- The mother has been previously exposed to Rhesus positive blood (this is called rhesus sensitization).
In a placental abruption, blood from the baby can pass into the mother's bloodstream, which can lead to Rhesus sensitization. Tests of the mother's blood, such as the Kleihauer-Betke test, can detect the presence of the baby's blood in the mother's bloodstream.
Rhesus disease may affect the baby in the present pregnancy or in later pregnancies.
Women who have a Rhesus negative blood type may be recommended to have an injection of anti-D immunoglobulin following a placental abruption. This can remove the baby's blood cells from the mother's bloodstream and help to prevent sensitization.
Stillbirth of the baby
A placental abruption can lead to damage to or death of the baby.
If the birth is premature, the baby may also be at risk of complications related to prematurity.
Severe placental abruption can be life-threatening. However, prompt treatment can help to save the lives of both mother and baby.
There are things you can do to help reduce your risk of having a placental abruption.
As part of your antenatal care, work with your doctor or midwife to make sure:
- Your blood pressure is under control;
- Any medical conditions, such as diabetes or pre-eclampsia are appropriately treated, and;
- Your healthcare professionals know if you have had a placental abruption in a previous pregnancy or any other problems that might increase your risk.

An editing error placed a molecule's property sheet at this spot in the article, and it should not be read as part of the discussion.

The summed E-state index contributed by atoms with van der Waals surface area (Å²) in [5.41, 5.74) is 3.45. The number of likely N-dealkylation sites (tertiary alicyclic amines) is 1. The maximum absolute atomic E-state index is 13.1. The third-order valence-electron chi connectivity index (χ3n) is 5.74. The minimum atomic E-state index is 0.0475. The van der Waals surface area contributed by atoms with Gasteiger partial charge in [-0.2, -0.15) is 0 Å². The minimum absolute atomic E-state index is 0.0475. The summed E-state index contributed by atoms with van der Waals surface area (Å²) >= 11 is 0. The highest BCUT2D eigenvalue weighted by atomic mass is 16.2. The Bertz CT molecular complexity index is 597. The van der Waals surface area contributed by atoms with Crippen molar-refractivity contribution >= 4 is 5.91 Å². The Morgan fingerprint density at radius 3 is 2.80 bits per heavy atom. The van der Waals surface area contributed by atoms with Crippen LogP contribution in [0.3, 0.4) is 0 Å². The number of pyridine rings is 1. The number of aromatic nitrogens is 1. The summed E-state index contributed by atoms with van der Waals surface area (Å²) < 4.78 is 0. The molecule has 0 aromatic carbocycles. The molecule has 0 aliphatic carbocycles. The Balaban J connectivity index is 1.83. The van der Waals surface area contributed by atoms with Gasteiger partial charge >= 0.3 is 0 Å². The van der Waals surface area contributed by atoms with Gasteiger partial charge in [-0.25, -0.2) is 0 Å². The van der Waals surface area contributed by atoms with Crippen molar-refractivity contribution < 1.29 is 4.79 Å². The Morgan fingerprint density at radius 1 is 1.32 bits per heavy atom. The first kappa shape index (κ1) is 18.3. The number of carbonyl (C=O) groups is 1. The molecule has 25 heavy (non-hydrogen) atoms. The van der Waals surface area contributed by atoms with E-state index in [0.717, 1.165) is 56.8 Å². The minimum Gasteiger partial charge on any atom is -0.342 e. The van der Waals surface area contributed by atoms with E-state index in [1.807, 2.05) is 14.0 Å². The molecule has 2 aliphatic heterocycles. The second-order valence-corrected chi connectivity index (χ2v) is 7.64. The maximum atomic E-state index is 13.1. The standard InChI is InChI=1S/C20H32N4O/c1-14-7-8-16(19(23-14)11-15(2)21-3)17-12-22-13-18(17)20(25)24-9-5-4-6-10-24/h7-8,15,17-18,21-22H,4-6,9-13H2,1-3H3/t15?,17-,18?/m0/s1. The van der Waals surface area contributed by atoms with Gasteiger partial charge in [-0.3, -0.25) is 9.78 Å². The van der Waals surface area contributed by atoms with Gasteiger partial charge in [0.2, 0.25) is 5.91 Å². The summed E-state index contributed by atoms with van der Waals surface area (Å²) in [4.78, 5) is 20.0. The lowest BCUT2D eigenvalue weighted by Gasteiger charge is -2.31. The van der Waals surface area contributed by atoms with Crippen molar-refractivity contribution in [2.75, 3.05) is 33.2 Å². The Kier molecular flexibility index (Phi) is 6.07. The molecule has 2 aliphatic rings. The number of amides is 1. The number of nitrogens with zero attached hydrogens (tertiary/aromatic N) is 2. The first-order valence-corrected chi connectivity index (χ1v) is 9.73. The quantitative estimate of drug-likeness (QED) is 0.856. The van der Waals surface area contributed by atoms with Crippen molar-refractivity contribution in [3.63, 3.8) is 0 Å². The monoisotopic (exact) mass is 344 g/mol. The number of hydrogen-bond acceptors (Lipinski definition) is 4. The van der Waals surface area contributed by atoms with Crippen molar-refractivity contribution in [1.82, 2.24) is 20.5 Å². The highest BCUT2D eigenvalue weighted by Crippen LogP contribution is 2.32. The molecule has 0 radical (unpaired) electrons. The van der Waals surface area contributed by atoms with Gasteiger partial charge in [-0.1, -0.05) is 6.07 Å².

You can also:
- Avoid alcohol, stop smoking and using recreational drugs and medications that have not been prescribed by your doctor during pregnancy, and;
- Take sensible steps to avoid trauma, such as wearing a seatbelt when driving and avoiding tripping hazards or things that could make you fall.
- Antepartum haemorrhage (APH) including placenta praevia abruption and vasa praevia. 3 Centres Collaboration. Accessed August 18 2014 from http://3centres.com.au/guidelines/complications-in-pregnancy-and-birth/antepartum-haemorrhage-aph-including-placenta-praevia-abruption-and-vasa-pr/
- Antepartum Haemorrhage (APH) Including Placenta Praevia Abruption and Vasa Praevia | 3 Centres Collaboration. Accessed August 18 2014. http://3centres.com.au/guidelines/complications-in-pregnancy-and-birth/antepartum-haemorrhage-aph-including-placenta-praevia-abruption-and-vasa-pr.
- Choices N. H. S. Rhesus Disease - NHS Choices April 7 2014. http://www.nhs.uk/Conditions/Rhesus-disease/Pages/Introduction.aspx.
- Pagana Kathleen Deska and Timothy J. Pagana. Mosbys Manual of Diagnostic and Laboratory Tests. 5 edition. Mosby 2013.
- Placenta Abruptio - National Library of Medicine - PubMed Health. Accessed August 18 2014. http://www.ncbi.nlm.nih.gov/pubmedhealth/PMH0001903/.
- Placenta Problems | The Royal Womens Hospital. Accessed August 18 2014. https://www.thewomens.org.au/health-information/pregnancy-and-birth/pregnancy-problems/pregnancy-problems-in-later-pregnancy/placenta-problems/.